(2) a breach of this duty; (3) knowledge of the breach by the

alleged aider and abetter; (4) the aider and abettor’s substantial

assistance or encouragement of the wrongdoing.    In re Caribbean K

Line, Ltd., 288 B.R. 908, 919 (Bankr. S.D. Fla 2002).    For aiding

and abetting a fraud, the Trustee   must plead: (1) the existence of

the underlying fraud; (2) that the defendant had knowledge of the

fraud; and (3) that the defendant provided substantial assistance

to advance the commission of the fraud. ZP N. 54 Ltd. P’ship v.

Fid. and Deposit Co. of Md., 917 So.2d 368, 371 (Fla. App. 2005).

           With respect to these two claims, I would first note that

McDonald served as president, chairman of the board, principal

financial officer, and principal accounting officer.    (Doc. # 113,

¶ 9.)   The Complaint sets forth numerous and specific acts of fraud

and breach of fiduciary duty by McDonald.    These include numerous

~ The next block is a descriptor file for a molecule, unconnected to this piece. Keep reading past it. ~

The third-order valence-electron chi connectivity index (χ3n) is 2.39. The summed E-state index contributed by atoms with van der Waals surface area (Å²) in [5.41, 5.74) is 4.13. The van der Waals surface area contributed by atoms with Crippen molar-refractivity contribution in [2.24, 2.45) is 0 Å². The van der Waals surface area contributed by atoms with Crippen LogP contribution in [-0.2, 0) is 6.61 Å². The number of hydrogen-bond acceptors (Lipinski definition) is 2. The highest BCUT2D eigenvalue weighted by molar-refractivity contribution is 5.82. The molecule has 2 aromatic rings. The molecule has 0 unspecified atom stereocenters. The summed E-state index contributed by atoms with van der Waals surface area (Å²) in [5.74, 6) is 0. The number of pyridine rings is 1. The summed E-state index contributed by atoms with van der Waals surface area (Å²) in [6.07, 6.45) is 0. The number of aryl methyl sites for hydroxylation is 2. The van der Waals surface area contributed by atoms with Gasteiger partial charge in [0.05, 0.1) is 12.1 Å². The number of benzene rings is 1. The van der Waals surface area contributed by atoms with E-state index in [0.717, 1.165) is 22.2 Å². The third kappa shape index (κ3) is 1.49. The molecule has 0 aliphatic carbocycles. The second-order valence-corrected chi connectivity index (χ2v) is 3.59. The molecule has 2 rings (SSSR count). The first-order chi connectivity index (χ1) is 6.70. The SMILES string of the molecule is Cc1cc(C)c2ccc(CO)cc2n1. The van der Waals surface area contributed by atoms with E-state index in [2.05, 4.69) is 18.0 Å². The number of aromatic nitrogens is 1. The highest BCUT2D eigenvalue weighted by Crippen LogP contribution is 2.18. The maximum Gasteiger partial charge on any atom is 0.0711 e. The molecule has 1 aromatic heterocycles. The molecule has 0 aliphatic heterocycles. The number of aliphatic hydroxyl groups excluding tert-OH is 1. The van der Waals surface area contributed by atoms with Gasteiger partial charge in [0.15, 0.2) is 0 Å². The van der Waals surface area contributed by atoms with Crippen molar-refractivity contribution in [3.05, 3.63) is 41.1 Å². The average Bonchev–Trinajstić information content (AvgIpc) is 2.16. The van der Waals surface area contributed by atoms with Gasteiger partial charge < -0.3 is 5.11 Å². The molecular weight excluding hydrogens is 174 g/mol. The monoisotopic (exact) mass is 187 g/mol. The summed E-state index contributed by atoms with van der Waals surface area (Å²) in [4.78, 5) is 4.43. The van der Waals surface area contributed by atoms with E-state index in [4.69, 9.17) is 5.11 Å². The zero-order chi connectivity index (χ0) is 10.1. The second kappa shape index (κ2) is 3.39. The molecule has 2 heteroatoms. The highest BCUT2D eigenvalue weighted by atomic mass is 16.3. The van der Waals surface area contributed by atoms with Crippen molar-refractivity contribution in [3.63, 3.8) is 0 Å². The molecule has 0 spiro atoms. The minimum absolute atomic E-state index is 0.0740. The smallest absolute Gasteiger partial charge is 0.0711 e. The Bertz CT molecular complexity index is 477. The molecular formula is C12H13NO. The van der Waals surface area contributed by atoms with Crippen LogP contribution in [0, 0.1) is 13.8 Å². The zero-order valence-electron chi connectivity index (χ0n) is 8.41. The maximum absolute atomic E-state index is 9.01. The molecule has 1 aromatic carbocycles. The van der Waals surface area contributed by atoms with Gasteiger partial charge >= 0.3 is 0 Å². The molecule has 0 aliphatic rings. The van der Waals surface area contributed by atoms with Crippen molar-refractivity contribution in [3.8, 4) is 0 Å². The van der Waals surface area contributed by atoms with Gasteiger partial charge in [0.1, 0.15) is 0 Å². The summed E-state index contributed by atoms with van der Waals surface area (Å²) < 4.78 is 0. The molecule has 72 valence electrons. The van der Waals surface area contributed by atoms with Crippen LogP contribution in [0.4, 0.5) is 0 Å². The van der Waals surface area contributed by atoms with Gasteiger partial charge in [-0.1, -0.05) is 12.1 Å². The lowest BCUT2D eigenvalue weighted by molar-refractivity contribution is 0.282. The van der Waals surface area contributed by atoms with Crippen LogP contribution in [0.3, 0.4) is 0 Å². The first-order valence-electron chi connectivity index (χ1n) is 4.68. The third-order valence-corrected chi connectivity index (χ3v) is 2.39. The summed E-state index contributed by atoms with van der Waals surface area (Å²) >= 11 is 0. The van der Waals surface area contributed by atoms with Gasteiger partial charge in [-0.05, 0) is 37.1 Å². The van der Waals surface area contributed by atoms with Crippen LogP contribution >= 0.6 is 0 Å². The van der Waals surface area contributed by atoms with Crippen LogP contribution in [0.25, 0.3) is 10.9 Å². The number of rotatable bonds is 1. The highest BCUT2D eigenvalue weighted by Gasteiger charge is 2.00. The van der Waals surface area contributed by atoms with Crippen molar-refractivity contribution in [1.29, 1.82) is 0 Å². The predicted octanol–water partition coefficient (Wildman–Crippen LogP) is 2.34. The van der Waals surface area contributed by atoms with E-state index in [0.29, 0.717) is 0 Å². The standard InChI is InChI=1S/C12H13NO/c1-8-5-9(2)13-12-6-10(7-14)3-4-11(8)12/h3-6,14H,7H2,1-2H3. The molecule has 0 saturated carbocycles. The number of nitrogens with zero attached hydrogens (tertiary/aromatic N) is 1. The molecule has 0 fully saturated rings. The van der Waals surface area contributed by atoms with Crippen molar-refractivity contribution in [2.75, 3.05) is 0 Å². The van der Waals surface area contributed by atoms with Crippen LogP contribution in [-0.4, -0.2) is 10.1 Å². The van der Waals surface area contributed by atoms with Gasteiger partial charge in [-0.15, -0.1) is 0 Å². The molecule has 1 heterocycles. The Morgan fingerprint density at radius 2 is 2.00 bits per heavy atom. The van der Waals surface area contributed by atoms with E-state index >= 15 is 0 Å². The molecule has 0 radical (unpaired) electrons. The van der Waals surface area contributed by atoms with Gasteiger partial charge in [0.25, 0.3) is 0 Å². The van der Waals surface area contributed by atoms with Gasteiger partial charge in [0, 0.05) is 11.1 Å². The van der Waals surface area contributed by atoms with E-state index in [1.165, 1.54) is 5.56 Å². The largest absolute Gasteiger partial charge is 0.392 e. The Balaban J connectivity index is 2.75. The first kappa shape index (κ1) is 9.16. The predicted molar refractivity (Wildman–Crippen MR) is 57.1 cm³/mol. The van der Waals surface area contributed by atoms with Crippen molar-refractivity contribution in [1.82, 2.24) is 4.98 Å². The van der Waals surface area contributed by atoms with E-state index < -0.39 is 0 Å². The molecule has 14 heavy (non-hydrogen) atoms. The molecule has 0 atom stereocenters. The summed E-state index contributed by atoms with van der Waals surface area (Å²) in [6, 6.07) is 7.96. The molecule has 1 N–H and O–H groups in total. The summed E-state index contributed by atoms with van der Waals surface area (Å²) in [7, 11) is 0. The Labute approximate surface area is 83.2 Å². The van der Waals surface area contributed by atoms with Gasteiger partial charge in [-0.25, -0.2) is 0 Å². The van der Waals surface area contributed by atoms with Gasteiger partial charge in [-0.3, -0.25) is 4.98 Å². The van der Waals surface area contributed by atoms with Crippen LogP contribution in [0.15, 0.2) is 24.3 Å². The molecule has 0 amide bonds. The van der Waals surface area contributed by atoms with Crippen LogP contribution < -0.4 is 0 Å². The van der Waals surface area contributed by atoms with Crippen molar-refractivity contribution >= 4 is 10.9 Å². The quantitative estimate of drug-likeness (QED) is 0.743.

instances of false statements in SEC filings.    As I stated above,

since the SEC adopted the final rule pursuant to § 307 of the

Sarbanes-Oxley Act, general counsels have a duty to inspect the

truthfulness of the companies’ SEC filings.      The Complaint also

alleges that Defendants, including Licastro, failed to implement

financial controls and proper check and balances, including failure

to maintain checks and balances to ensure that the information
                                                                              35

provided by McDonald to third parties was complete, fair, and

accurate.    Furthermore, the Complaint alleges that Licastro joined

McDonald in his pattern of fraud by making misrepresentation, or

confirming     McDonald’s      misrepresentations,      to   creditors       and

investors.     (Doc. # 113, ¶ 216.)          And also, Licastro provided

substantial assistance to McDonald by failing to properly report

misrepresentations that were knowingly false. (Doc. # 113, ¶ 217.)

The Complaint set for enough allegations to support the claim at

this stage.

(d) Negligent Misrepresentation Claim (Count V)

            The     Trustee       asserts    one   count     of    negligent

misrepresentation       (Count      V).        A   claim     of    negligent

misrepresentation contains four elements: (1) a misrepresentation

of   a   material   fact;   (2)    the   representor   either   knew    of   the

misrepresentation, made the misrepresentation without knowledge as